• Disadvantages – may run out, lose sales & long term custom
activity three2
Activity Three

JIT system of Stock Control

  • Advantages – low overheads in terms of storage space, low depreciation costs.
  • Disadvantages –difficult to maintain continuity of supply. Suppliers may increase prices
activity four
Activity Four

Discuss the following:

  • Why is there potential for conflict between the credit control department and the sales department of an organisation?
activity four1
Activity Four

Potential conflict between credit control and sales.

  • Sales will wish to improve sales figures by making sales to anyone. It will not be in their remit to worry about when or if the customers actually pay. Sales defines a good customers as one who orders large amounts.
  • Credit control will be keen to improve their performance by ensuring that customers pay, and pay promptly. CC defines a good customer as one who pays on time.
activity five
Activity Five

Discuss the following:

  • A supplier’s normal credit terms are 70 days. They offer a 2% discount for payment in 30 days. What is the approximate annual percentage cost of not taking up the discount?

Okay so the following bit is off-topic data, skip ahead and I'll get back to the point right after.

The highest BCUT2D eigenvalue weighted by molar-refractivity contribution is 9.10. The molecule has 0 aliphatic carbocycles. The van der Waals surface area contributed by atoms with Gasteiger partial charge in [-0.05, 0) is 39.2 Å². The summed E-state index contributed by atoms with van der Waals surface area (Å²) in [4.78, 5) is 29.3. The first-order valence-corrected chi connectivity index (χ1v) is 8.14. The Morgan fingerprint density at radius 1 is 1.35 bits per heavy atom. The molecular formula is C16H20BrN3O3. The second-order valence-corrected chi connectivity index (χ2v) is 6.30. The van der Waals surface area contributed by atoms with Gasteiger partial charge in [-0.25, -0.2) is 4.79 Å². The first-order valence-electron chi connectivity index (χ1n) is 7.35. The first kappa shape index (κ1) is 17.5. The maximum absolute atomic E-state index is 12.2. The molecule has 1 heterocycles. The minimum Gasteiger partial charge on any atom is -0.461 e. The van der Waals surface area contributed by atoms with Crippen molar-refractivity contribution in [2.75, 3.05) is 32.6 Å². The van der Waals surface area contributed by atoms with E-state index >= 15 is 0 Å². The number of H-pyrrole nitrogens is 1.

• Is it reasonable to compare the above figure directly to the cost of capital for the organisation when deciding to take up the offer or are there other factors which should be taken into account?
activity five1
Activity Five
  • A supplier’s normal credit terms are 70 days. They offer a 2% discount for payment in 30 days. What is the approximate annual percentage cost of not taking up the discount?
  • Suppose the amount is £100. We would gain 40 days’ worth of credit. If we assume that the money is sitting in the bank, earning interest, it would gain at most, say ½% at current levels (i.e. £0.50).
  • On the other hand, if we paid in 30 days, we would save 2%, which is £2.00.
  • The net saving is £1.50, which if we did this every month, would save us 12 x £1.50 =£18, or 18% of our monthly cash outlay.
activity five2
Activity Five
  • Is it reasonable to compare the above figure directly to the cost of capital for the organisation when deciding to take up the offer or are there other factors which should be taken into account?

Other factors to be considered:

  • Is there cash currently available?
  • Would the cash have been more profitably employed elsewhere?
  • Ifs there a better offer on other goods purchased by the company?
  • Is there somewhere that the cash can be invested which would give more than 2% over the 40 days?
activity six
Activity Six

Discuss the following:

  • Why is it important to keep careful track of working capital requirements?
activity six1
Activity Six

The need to keep track of working capital requirements:

Failure to do so could lead to:

  • Debts not being collected on time, possibly with customers defaulting on payments.
  • Suppliers refusing credit, or even refusing to supply.
  • Stock not being available for manufacturing and other processes.
  • Payments to employees being delayed or impossible.
  • Bankruptcy.